Friday, July 29, 2022

The Birds by Aristophanes - Birds, Birds, billions of birds!

Here it is, The Birds by Aristophanes (414 BCE), one of the greatest of the greats, in my opinion his peak.  The play still has the usual problems that make a translator work: jokes about individual Athenians, puns piled on puns, parodies of lost plays, all of which may well have been hilarious to the Athenian audience but becomes mostly an aggravation to us.  Yet The Birds is spectacular, coherent, and thought through, building layers of irony that put it among the greats of its kind of satire.  Rabelais, Swift, that level.

I borrowed an image of the bird chorus from the Cambridge Greek Plays, an 1883 production in this case.  The star is M. R. James, yes, the (eventual) ghost story writer.  That must be him in the middle with the mustache.  The entrance of the chorus of birds must have been one of the greatest moments in Athenian comedy.  I typically think of the chorus as an undistinguished mass, but this time somebody really put some money into the costumes, to the extent that the members of the chorus are introduced individually, to allow the audience to admire each gorgeous bird, until finally:

HOOPOE: And Jay and Pigeon.  Lark, Wren, Wheater, and Turtledove.  Ringdove, Stockdove, Cuckoo, and Hawk.  Firecrest and Wren, Rail and Kestrel and Gull, Waxwing, Woodpecker, and Vulture…

PISTHETAIROS:  Birds, Birds, billions of birds!  (p. 39, Mentor edition, tr. Arrowsmith)

Still, it is the development of the satirical conceit that elevates The Birds.  Two Athenians, sick of the corruption and war and restlessness of the city, “Athens, land of lovely -  warships” (26), seek a country idyll, a peaceful escape, among the birds.  But one of them especially, Pisthetairos, M. R. James, brings the energetic restlessness with him.  He turns the idyll into a Utopia, and then turns Cloudcuckooland, the Utopia, into an empire.  He conquers the gods, becoming a god himself.  I do not know what an Athenian might have thought blasphemous, but this sounds like blasphemy.

Aristophanes has consistently been in the Athenian peace party, and anti-imperialist.  Yet in The Birds he recognizes – perhaps in spite of himself celebrates – the energy, the creative force that turned democratic Athens into Imperial Athens.  I can see Alexander the Great, Suleiman the Magnificent, and Harry Truman understanding the conceit – where else was all of this energy supposed to go?  Satire, real satire, is unpleasant stuff.  The Birds is Aristophanes at his most outrageous.  Comedy at its most outrageous, unsurpassed for 2,500 years.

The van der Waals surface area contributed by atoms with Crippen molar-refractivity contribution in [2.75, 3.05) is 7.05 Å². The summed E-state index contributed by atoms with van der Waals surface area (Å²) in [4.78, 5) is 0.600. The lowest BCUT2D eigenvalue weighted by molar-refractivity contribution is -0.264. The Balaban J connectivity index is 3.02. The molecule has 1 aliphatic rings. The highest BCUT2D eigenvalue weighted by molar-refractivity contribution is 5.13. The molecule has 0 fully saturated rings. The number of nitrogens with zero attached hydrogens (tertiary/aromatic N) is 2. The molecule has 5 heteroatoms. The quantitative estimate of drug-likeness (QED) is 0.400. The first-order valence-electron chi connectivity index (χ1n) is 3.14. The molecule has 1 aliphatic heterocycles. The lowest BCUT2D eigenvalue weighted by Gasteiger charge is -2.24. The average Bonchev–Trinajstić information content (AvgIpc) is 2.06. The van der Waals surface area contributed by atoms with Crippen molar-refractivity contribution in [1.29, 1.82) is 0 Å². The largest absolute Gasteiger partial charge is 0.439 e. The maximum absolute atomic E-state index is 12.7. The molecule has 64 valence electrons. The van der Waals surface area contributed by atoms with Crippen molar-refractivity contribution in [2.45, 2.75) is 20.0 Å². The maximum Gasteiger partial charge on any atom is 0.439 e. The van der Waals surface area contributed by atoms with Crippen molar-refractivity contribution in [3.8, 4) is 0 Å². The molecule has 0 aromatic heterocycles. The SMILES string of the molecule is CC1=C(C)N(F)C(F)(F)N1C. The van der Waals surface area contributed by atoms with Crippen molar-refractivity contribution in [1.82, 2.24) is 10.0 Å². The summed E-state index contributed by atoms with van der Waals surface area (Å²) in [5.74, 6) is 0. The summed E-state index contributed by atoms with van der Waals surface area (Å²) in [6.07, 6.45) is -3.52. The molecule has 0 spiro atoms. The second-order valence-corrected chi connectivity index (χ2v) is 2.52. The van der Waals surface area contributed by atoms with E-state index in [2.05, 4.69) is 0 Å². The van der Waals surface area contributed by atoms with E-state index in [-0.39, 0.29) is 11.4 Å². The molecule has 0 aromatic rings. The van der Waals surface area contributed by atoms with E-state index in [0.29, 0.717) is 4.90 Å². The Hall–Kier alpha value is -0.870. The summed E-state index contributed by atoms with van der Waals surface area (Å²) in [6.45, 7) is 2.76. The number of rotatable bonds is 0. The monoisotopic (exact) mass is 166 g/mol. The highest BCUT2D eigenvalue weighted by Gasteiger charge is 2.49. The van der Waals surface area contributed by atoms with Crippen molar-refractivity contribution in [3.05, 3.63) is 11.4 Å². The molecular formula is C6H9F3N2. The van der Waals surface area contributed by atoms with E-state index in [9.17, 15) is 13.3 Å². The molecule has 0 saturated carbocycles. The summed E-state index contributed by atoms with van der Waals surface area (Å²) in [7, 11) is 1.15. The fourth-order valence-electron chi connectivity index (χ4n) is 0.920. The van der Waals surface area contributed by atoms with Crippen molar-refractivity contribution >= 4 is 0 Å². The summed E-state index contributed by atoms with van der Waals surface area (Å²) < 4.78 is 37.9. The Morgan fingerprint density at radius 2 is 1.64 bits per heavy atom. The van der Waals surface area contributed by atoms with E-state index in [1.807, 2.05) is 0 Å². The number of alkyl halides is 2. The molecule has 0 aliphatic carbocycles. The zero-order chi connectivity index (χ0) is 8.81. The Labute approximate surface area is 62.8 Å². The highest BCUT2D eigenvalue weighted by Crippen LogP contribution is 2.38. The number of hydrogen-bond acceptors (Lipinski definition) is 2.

Next week is the beginning of another great run of Euripides plays, beginning with Ion.  I urge you, if possible, to take a look at the 1937 translation by H. D., a fine work of art in its own right.


  1. Aristophanes has become a new favourite for me. I like the analogy with Swift and Rabelais, so appropriate.

  2. Right? It is hardly comforting humor, but it's deep.

  3. Blasphemous is right. I kept wondering, as I read this, what Aristophanes' social life was like, if people would be seen in public with him outside of the theater.

    I'm about a week behind on the plays, but I hope other people are reading along with you. "Birds" is fantastic, a real high point for Aristophanes. He's sorted out how to stay focused on his main idea for the length of the play, and how to develop the idea into even bigger laughs. The late scene where the gods come down to negotiate with the birds is hysterical.

    "Democracy! What will it bring us to?" (Poseidon)

    "Whither away, Poseidon, my good man? Are we to fight a war for one lone girl?" (Herakles, getting metafictional)

    I read it in the 1962 Robert Webb translation, which is mostly in rhyming verse, and pretty well done.

  4. We'll have to read Plato's Symposium this fall, and take a look at the social life of Aristophanes.

    Yes, there are other people reading along, even people I know in so-called real life. I hope there are even more I don't know. This has been a productive little project for me, certainly.

  5. Symposium is a good idea. I even know where our copy is, a rare sort of event in our house.

    In re Birds, I forgot to say how much fun the avian alternative version of Hesiod's Thoegony is. More blasphemy.

    Lysistrata is pretty dark in comparison. Real war, real death, real stakes.

  6. I will organize Poetics and Symposium in the fall and pretend like we are having a jolly readalong. And we may well be.

    The avian theogony, yes, me too, love that.

    I'm eager to revisit Lysistrata. Perhaps I can guilt people on twitter to read it. That one is pretty close to a "must read," acknowledging that there is no such thing.